31531Re: Driving Motor Home from Pennsylvania to Costa Rica
- Jun 1, 2005Lee wrote:
> motorhomes travel the inter-american highway DAILY.Sure they do. Won't argue otherwise for a minute.
But they DON'T travel the Fortuna-Tilaran highway, or the
Turrialba-Siquirres highway daily. Even though buses and trucks do, all
day long and most of the night.
In fact, in my two years in this country, I have only seen two
motorhomes NOT traveling on the InterAmerican - and one of those was
parked, just two clicks out of Cartago. There's good reasons for that...
> as do tractor trailers navigate the "narrow" roads; not to mention BUSES! buses seem to navigate ANY road down here; your rig will, too.People who have never driven motorhomes, or haven't driven them very
much, simply don't understand; a motorhome is NOT a bus. And it sure as
heck isn't a semi - even though it may be as big. Motorhomes have MUCH
lower ground clearance (which is a vital concern in driving here), MUCH
smaller tires (and hence are much more vulnerable to potholes and speed
bumps). Because of its low ground clearance and small tires, a motorhome
CANNOT simply run off the edge of the pavement to accomodate oncoming
traffic as buses and trucks do here routinely without giving it a second
thought. If a motorhome tried that, the results would likely become
the lead story on that night's Noticias Repretel. It simply has to stay
put in its own lane, come heck or high water or a crumbling speed bump -
and oncoming Tico drivers who are unfamiliar with motorhomes are not
likely to understand that and accomodate that need.
Motorhomes have lousy ground clearance because of a marketing problem:
if it were as high as a semi's cab, the arthritic little old lady
shopping with her gray-haired old husband can't get up into the darned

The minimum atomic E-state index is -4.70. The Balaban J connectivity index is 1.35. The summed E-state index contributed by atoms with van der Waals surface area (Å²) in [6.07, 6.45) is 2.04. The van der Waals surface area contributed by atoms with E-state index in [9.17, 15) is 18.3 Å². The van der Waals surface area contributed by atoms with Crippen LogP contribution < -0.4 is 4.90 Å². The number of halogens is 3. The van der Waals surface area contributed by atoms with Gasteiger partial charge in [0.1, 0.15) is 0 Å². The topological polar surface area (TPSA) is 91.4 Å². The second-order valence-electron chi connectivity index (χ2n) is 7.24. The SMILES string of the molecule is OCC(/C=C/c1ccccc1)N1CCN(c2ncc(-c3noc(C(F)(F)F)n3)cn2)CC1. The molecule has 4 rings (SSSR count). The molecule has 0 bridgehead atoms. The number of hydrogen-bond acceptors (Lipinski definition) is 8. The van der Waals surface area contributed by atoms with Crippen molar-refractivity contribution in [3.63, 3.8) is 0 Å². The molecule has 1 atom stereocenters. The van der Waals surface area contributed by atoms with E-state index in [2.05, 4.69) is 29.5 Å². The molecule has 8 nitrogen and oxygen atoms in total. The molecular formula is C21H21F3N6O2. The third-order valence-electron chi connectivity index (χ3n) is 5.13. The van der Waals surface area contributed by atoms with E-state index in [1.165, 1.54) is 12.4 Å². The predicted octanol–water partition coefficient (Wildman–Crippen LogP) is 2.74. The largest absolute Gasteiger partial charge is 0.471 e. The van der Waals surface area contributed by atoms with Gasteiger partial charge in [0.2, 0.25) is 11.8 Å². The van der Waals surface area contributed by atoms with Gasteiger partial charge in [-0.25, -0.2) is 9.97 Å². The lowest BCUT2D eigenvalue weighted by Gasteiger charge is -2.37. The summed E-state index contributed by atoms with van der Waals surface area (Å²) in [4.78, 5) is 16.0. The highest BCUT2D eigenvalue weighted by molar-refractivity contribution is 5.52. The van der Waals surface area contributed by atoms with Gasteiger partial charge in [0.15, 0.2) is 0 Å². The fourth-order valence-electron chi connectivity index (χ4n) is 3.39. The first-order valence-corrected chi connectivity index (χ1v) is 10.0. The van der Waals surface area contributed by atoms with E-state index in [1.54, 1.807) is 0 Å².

thing on the dealer's lot and therefore won't buy it. Hence, the Load
Range E tires on the 14" rims - and the six inch ground clearance. The
lower ground clearance also helps greatly reduce the tendency to roll
over in a sharp, high-speed turn - another important consideration for
the old duffers with hard-wired, 60-year old driving habits who drive
them, but somehow can't seem to adjust.
Just as important, they have those huge fifteen-foot overhangs (with
their own special road clearance issues) out behind the rear axle that
SEVERELY constrain where you can take the darned thing - especially in
turning (imagine what happens to that fifteen foot overhang in a sharp
turn), going over dips, curb cuts, potholes and around sharp corners.
The word "lever" comes to mind - but think of it in reverse. This is a
problem buses and trucks don't face.
> propane refills ARE available. even here in JACO, you can pull in and refill your cylinder. NOT the kind that we use for cooking; those need to be traded. but for vehicles running ON propane, or in need of refilling tanks within the confines of the vehicle, there are stations to accomodate you. seek and ye shall find.You may have them in Jacó, but I seriously doubt you'll find very many
between Puebla and Liberia. Not all of Central America is like Jacó
(which, to my way of thinking is a good thing, but that's for another post).
Then there is the problem of fittings. Are these hose-equipped fill
stations you talk about equipped with the same fitting type as is used
for inboard propane fuel tanks in the States (they're NOT the same
fitting as is used to fill portable tanks!!)? Having never seen such a
fill station in Central America, I am not sure they are, and I would
want to be CERTAIN before I risk getting committed to a life without a
stove or a fridge.
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